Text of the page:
Iran, Russia, Turkey to deploy personnel in Syria to monitor de-escalation zones 

June 23, 2017

TEHRAN - Iranian, Russian and Turkish personnel will be deployed in parts of Syria as part of a de-escalation agreement brokered by Russia last month, Turkish broadcasters quoted President Tayyip Erdogan's spokesman as saying on Thursday.

Russian and Iranian troops will be deployed around Damascus and Turkish and Russian personnel in Syria's northern Idlib region. 

Ibrahim Kalin said the de-escalation zones, agreed by Turkey, Russia and Iran, would be further discussed during talks in the Kazakh capital Astana in early July, Haberturk television channel said.

"We will probably be most prominent in the Idlib region with the Russians; mostly Russia and Iran around Damascus, and a mechanism involving the Americans and Jordan in the south in the Deraa region is being worked on," Kalin was quoted as saying.

Vladimir Shamanov, head of the Russian Duma defense committee, told RIA news agency Moscow was discussing proposals to send Kazakh and Kyrgyz troops to Syria with representatives of those countries.

"The negotiation process has begun, there is no decision yet," he was quoted as saying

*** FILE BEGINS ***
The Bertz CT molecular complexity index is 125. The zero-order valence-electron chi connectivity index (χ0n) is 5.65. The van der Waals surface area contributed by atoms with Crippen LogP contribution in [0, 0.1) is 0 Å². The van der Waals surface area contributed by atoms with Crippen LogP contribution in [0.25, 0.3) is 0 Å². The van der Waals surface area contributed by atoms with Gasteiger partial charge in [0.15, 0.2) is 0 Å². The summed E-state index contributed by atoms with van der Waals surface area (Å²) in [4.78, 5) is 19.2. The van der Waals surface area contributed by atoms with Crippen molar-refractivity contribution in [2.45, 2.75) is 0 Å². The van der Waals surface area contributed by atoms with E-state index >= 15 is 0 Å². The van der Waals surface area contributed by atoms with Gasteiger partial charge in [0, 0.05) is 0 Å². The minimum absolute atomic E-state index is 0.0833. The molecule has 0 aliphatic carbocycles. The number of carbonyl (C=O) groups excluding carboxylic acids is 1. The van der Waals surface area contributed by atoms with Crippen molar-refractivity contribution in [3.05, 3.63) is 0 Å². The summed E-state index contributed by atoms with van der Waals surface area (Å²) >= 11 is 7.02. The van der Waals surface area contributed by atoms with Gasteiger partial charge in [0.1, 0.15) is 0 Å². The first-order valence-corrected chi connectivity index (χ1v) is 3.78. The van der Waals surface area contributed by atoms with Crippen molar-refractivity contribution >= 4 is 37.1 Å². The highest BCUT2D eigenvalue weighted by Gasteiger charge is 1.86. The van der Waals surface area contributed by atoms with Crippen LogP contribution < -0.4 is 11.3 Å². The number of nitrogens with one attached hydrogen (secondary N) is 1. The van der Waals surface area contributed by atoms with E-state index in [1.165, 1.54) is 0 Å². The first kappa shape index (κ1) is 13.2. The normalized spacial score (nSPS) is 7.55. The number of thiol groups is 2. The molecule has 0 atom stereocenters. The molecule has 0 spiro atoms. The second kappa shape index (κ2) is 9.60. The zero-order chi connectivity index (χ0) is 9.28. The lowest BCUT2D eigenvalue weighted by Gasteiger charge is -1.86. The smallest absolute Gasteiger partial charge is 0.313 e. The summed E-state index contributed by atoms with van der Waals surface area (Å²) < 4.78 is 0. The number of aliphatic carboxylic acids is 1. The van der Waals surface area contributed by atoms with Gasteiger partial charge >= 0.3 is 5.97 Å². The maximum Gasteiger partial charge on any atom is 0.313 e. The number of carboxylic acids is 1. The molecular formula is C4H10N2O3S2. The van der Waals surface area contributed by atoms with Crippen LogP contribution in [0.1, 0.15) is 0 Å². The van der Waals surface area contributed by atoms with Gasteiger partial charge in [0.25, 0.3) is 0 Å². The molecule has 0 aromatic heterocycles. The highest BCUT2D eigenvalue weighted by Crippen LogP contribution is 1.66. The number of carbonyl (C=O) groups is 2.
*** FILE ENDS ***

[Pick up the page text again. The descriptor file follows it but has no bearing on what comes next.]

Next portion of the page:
On May 4.

Russia, Iran and Turkey signed a document during the fourth round of the Syria talks in Astana, Kazakhstan, to form four “de-escalation zones” in Syria.  

The most significant achievement of a three-pronged diplomatic effort since the beginning of 2017 to reduce bloodshed in a war now in its seventh year, the deal brought together three of consequential actors in the conflict from opposite sides. 

Russia and Iran back the Syrian government while Turkey supports some of the armed insurgent groups that seek to topple the government.

The top United Nations envoy dealing with Syria, Staffan de Mistura, hailed the memorandum, which took force on May 6, as an “important, promising, positive step in the right direction.”

The agreement, which is to last initially for six months, calls for a pause in fighting, including government airstrikes, and for unhindered aid deliveries in and around the four main zones still held by rebels unaffiliated with the Islamic State. 

The pact, however, does not apply to militants associated with the Islamic State or a Qaeda-linked group commonly known as the Nusra Front, which were designated as terrorist and hence, left out of the Astana talks. 

The de-escalation zones, envisioned as places where displaced Syrian civilians could voluntarily return and settle, include the northern province of Idlib, the central province of Homs, the East Ghouta region outside Damascus, and southern Syria along the Jordanian border.

Neither the Syrian government nor the rebels signed the document although the Syrian government voiced its support for it. Rebel groups objected, arguing it left too many loopholes for the Syrian military to continue what they called indiscriminate bombings of civilian areas.

AK/PA 

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